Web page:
It Isn't Worth Being That Perfect Pick For College When You Are Losing Your Individuality

It Isn't Worth Being That Perfect Pick For College When You Are Losing Your Individuality

This year has been more than an emotional roller coaster; it's been eternal hell.
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Work harder. Push yourself. What, that's it? Wow, you literally can't do anything. You're useless, you got a 91 on that math quiz. Look at that kid taking 10 APs, while you are here taking just two APs. You'll never make it to college. You're a failure.

I regret every day of this school year.

This year has been more than an emotional rollercoaster; it's been eternal hell. And I'm only a freshman in high school. It shouldn't be like this. Right? But, why is it that I feel this way? And almost every freshman I know has shared similar feelings with me.

The worst part is, even though I worked my hardest and accomplished all this — maintained straight A's, completed two igeAPs, made my school's IGEM team, semi-finaled in two national debate tournaments, became sophomore president, was in String Orchestra, ran track and won at SLC for HOSA — it feels like I have done absolutely nothing, that I have wasted every day of school year.

I feel empty.

I was on a hamster wheel, running, running, getting exhausted, but I continued to run and got no where. Because, that's what I thought successful people did. They worked their butts off until they succeeded. They would not accept anything below their goals. And they were able to sacrifice everything to achieve anything. But these are lies. Lies. Plain bold lies.

This is not what successful people do. This is what stupid people do. And tell me I'm wrong. Being valedictorian is no longer about who worked the hardest and got academic success; it's about whose family is wealthier and can afford to pay for those online classes. I can tell you lists of people that are smart and talented but they are always undermined by the "finessers."

I vividly remember talking to the recent graduating class, and they all told me the same thing, "High school is a lot of fun." But, is it really? When the trend is to take more APs, you beg your parents to pay for more APs. And I'm not saying more APs is wrong. But, some point, we're all going to snap and burn-out. No one can survive off of two to three hours of sleep everyday as high school freshman.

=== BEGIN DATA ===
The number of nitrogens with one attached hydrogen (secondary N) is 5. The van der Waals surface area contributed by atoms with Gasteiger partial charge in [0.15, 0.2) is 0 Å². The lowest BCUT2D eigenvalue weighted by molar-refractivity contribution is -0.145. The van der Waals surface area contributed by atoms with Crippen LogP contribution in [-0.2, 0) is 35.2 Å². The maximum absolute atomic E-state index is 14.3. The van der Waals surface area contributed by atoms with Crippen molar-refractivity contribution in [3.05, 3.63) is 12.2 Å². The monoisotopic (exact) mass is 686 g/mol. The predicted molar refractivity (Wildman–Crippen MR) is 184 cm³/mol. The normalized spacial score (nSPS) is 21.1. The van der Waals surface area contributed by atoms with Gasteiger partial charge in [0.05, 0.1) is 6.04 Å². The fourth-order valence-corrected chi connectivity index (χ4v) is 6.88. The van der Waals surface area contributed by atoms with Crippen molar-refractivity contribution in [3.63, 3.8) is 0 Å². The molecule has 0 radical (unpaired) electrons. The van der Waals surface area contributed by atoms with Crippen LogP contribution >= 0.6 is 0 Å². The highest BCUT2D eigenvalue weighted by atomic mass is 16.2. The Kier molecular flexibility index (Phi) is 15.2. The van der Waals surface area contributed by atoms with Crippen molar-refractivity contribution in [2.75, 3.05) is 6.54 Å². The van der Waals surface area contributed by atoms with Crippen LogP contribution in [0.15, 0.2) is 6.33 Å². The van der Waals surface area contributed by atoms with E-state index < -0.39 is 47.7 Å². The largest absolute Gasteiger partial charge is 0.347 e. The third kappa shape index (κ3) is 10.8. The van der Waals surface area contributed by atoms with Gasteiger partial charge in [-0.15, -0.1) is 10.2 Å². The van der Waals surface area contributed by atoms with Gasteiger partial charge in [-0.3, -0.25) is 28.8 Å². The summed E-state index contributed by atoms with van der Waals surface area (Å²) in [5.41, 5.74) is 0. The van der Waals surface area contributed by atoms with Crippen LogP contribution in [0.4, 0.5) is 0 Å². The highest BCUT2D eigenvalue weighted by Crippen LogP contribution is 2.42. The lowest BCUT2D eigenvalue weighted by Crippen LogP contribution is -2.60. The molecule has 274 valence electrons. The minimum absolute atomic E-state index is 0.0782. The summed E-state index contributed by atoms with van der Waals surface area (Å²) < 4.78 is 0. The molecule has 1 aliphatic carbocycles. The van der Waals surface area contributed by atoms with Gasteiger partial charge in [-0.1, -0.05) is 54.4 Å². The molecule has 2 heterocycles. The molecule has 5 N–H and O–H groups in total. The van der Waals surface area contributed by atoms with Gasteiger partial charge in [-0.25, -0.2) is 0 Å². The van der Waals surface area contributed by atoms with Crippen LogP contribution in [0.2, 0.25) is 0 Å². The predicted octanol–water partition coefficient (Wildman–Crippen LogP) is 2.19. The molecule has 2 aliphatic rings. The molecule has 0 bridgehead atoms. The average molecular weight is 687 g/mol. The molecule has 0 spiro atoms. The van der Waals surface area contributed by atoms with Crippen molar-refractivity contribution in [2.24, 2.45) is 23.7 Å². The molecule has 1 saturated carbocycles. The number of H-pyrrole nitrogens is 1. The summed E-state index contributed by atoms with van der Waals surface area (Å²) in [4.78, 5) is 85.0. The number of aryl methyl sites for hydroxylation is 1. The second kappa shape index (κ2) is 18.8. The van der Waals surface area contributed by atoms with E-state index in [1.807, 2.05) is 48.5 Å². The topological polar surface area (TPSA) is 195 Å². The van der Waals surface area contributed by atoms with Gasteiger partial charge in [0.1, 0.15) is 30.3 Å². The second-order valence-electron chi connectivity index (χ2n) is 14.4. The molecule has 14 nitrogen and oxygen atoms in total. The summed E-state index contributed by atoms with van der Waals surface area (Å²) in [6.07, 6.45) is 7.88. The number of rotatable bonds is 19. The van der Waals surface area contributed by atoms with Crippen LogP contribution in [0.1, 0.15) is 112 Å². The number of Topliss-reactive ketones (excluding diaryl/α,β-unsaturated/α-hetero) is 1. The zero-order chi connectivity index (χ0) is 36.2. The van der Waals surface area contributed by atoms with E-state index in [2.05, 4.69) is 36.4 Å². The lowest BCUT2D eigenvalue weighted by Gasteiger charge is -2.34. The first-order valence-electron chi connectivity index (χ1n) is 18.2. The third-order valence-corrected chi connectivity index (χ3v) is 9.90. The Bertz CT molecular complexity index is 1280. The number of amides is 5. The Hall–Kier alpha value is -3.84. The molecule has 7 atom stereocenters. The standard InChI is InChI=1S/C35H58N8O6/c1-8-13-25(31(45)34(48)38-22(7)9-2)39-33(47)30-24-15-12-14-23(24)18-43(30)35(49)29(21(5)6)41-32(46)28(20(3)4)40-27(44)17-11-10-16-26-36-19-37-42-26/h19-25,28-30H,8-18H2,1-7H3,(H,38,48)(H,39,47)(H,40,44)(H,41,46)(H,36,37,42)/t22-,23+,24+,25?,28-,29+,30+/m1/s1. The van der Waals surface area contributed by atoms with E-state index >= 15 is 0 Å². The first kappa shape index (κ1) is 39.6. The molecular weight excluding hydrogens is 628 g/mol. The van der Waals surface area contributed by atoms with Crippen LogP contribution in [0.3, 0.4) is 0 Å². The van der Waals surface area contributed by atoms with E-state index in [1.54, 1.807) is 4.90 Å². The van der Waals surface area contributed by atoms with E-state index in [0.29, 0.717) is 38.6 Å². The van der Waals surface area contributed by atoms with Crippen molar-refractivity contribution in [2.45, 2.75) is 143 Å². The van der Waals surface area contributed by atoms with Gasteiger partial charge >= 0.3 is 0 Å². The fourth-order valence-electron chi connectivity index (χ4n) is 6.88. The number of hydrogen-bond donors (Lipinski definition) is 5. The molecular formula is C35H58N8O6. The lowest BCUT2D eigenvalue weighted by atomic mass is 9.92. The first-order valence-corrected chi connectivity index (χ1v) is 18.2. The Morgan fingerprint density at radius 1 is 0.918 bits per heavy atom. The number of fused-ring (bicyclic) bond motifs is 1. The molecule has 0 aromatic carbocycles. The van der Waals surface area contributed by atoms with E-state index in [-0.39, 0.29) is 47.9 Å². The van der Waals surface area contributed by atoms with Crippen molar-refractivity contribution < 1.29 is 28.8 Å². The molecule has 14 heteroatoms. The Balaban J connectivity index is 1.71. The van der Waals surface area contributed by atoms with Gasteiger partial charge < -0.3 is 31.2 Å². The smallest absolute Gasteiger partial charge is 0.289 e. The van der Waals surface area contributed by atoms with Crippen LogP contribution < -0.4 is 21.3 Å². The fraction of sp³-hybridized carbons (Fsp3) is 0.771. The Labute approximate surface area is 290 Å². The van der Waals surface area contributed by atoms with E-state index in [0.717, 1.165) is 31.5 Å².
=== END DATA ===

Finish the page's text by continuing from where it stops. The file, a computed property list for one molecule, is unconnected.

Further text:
Imagine the years to come. Is it really worth sacrificing our health for our class rank?

SEE ALSO: School Vending Machines Are An Analogy For My Teen Life

And because of the lack of collaboration and an increase in competition, people like me live in anxiety everyday confused about what to do. Do I take more APs so I don't fall behind everyone and sacrifice my extracurriculars and my passions? Or, do I focus on what I want to do and fall behind?

And at this point, it's becoming no longer a high school but a survival show where everyone has the mindset, that there is only one winner.

And it's not the school that caused this. This is student lead. Each student isn't pushing themselves because they want to learn but because they want to get into a good college. They do this out of fear, not passion. And that's crucial because it ruins the purpose of taking advance placement classes.

Taking online APs is a lot easier than taking it in class. It's easier to "finesse" the system. When one student takes an AP online, this causes 10 other kids to take two APs online. Then 10 more kids taking three APs. It causes a snowball effect, and it destroys collaboration. It dramatically increases pressure levels.

It's no longer, "I will be the best I will become," but more about "I have to become better than that other kid."

The worst part is... is this what really colleges want? By the time the class of 2021 graduates, the average GPA would be above 4.0, guaranteed. But, all this hard work, will it lead to nothing? In the next three years, will we become so caught up on taking APs and competing in stuff for the sake of college that we will lose our individuality? I want to try photography, and I truly think I'll enjoy it. But, I'll never get to do it. Because...

A) I don't have enough time, and...

B) I will be wasting time and could be do something more "valuable."

If you look in the dictionary, the definition of valuable is "a thing of great worth." Is it of value that you lose your individuality to become a better "competitor?" Is it worth that you risk your health and social life to take more APs? More importantly, do you wanna win that competition for that college application or for yourself?

I'm going to get huge backlash and every try-hard kid is going to hate me. I'm not telling to not to your achieve your goals. But find value in why you want to achieve that goal.